1 ( +1 / -0 )

@shallots If you can not trust my Japanese link, read a book "Japan, Made in Judea" written by a Jew, Rabbi Marvin Tokayer, where she writes about Sugihara.

If Sugihara is a fraud, gambatte!

As I said, he was awarded Fifth Order of Merit after issuing the visas. He is a hero. He was also promoted to a diplomat. (He was not technically diplomat when issuing the visas)

-2 ( +0 / -2 )


Thanks for the link. I second what Shallots wrote. Could you tell me who runs that article? I cannot seem to find the writer, despite spending a fair amount of time searching.

Next, do you have an government links to Sugihara? One would think that the government would want to recognize his ardent labor.


Any thoughts on this one?

1 ( +1 / -0 )

@tinawatanabe Did I say I didn't trust your link? I said I don't know what information you want to highlight there. Just be a bit more direct and clear.

He is a hero.

Then what are we arguing about?

1 ( +1 / -0 )

Then what are we arguing about?

This Sugihara story was changed for the propaganda as if Japan did not help the Jews.

There was an incident recently that many "The Diary of Anne Frank" of Tokyo libraries were damaged.

All comfort women statues in USA have a mention of the Jews although there is no relation.

During the war, Japan was the only country that helped the Jews in large numbers. The highest ranking officer Hideki Tojo approved to help the Jews, under which 8 other officers including the two I mentioned in earilier posts Kiichiro Higuchi(helped 20,000 Jews) and Norihiro Yasue(50,000 Jews) who were listed in Jews'"Golden Book".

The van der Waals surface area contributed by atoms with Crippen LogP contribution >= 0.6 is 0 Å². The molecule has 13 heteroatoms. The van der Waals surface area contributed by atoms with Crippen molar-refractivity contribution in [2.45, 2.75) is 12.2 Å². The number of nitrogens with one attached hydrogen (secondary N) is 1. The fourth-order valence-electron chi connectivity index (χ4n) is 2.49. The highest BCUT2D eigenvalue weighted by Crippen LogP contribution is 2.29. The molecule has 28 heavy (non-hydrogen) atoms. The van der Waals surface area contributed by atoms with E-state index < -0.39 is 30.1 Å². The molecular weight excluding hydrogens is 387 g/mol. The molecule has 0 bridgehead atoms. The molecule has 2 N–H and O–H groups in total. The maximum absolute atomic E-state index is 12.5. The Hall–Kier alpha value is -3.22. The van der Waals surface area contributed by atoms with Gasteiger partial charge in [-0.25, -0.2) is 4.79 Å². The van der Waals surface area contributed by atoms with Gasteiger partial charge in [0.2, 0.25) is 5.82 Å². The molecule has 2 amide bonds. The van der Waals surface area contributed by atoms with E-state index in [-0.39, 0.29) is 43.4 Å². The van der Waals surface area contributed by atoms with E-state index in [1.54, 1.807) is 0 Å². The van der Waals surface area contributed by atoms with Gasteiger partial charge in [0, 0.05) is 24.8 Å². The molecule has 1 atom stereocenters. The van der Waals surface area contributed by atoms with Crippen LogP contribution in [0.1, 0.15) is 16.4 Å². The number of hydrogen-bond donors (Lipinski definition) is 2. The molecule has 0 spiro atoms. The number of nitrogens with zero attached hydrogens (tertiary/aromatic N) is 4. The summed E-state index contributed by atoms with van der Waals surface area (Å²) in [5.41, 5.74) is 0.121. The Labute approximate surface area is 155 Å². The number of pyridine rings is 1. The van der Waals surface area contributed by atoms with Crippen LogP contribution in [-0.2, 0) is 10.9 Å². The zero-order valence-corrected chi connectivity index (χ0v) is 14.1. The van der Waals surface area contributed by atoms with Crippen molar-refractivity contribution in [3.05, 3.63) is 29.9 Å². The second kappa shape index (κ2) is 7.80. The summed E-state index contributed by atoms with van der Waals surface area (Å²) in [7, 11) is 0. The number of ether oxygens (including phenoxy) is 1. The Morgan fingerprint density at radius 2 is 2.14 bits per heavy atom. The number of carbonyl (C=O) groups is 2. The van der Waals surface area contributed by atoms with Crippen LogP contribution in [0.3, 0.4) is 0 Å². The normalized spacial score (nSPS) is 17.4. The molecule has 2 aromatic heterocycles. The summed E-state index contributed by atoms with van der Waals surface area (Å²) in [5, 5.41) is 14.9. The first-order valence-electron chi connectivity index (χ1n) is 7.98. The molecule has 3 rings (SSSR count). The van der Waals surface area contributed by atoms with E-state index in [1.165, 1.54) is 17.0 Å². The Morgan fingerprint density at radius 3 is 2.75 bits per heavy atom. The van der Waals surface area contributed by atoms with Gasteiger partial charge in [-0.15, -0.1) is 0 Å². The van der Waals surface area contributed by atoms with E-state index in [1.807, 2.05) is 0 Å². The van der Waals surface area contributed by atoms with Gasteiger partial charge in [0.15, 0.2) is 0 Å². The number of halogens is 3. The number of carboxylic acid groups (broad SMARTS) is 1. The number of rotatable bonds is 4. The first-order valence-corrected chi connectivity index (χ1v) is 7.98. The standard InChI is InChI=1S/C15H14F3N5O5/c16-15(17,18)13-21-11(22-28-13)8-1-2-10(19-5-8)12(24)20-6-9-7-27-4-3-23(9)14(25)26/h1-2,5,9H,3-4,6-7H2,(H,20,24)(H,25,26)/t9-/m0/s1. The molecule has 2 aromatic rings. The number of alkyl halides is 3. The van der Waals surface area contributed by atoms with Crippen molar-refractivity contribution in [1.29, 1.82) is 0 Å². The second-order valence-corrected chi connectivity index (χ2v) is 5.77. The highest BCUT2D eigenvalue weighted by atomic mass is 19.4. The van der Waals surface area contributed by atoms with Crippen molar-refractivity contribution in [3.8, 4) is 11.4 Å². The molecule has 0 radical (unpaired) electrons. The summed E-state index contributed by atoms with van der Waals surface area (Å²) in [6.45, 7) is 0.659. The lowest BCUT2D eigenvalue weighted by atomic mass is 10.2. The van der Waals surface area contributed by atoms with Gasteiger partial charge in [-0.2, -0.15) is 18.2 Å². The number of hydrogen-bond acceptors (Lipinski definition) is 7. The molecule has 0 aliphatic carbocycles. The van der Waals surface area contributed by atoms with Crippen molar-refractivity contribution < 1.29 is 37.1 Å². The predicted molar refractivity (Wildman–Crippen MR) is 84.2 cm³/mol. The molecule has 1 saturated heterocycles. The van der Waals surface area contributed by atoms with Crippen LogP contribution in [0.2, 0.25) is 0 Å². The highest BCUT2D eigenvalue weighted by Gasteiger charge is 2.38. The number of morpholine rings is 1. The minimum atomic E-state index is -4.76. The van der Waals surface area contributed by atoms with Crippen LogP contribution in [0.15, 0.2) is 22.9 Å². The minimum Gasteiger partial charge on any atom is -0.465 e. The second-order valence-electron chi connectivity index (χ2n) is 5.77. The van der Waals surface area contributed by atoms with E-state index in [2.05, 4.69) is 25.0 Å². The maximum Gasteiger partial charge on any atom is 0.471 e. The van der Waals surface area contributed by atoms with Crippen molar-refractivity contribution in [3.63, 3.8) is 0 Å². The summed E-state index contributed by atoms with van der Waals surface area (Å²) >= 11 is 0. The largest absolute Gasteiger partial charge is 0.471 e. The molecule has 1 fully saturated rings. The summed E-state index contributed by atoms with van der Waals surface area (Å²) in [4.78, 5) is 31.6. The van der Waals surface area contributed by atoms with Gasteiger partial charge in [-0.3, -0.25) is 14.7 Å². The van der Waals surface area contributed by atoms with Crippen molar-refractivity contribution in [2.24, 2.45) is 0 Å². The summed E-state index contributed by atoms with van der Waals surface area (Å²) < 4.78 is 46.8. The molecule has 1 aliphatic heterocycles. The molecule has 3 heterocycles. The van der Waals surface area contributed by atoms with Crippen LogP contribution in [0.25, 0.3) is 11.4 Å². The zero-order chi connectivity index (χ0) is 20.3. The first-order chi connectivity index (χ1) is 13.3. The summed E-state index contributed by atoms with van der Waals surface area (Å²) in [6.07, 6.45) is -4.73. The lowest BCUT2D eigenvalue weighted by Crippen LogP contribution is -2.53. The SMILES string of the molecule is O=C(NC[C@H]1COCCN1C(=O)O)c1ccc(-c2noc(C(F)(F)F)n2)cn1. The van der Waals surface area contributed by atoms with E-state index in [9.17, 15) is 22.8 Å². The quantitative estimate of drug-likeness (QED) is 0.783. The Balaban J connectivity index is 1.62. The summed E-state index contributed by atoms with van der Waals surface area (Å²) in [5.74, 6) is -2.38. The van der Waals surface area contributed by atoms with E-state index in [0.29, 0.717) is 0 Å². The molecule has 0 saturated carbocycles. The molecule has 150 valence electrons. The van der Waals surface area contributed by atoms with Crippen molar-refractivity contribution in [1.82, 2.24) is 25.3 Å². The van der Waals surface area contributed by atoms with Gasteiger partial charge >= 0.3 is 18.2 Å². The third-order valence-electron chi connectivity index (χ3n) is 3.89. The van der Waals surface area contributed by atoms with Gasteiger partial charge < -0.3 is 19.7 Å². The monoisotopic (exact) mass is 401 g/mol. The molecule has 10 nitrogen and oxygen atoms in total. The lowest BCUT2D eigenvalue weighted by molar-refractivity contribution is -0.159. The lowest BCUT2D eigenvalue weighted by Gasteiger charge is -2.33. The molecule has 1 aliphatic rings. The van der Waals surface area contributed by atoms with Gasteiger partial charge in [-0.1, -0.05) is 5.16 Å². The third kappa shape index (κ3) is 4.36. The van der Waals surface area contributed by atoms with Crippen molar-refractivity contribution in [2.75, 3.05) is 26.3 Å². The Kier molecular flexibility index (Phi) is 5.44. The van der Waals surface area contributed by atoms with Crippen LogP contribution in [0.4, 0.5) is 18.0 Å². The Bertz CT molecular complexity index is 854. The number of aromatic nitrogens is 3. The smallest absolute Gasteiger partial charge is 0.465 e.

When Germany complained Japan, Tojo flatly rejected saying "it is a humanitarian measure"

When Japan lost the war and was occupied by GHQ, Japan lost all the diplomacy right and closed down all the Embassies. And GHQ purged 200,000 public sevants (Koshoku Tsuiho). In all, one third of Foreign Ministry officials had to leave. Sugihara was one of them.

-6 ( +0 / -6 )

tinawatanabe: "This Sugihara story was changed for the propaganda as if Japan did not help the Jews."

Changed by whom? Sugihara himself is being quoted. Did HE change it? Did Japanese change it to make themselves look bad, according to you, so that they could say it's propaganda to make Sugihara look better? It makes zero sense to alter history in this respect, tina. The fact of the matter is that Japan did not want to put its ties with Germany on the line, and were not willing to permit the visas. Sugihara wrote them anyways, and saved lives. THAT is why it is such an amazing story, in part, and what makes him even more of a hero. I'm sorry you do not like it, tina, but that's fact.

"All comfort women statues in USA have a mention of the Jews although there is no relation."

Where are you getting this from?

"When Germany complained Japan, Tojo flatly rejected saying "it is a humanitarian measure""

Proof? No blogs, please.

-3 ( +1 / -4 )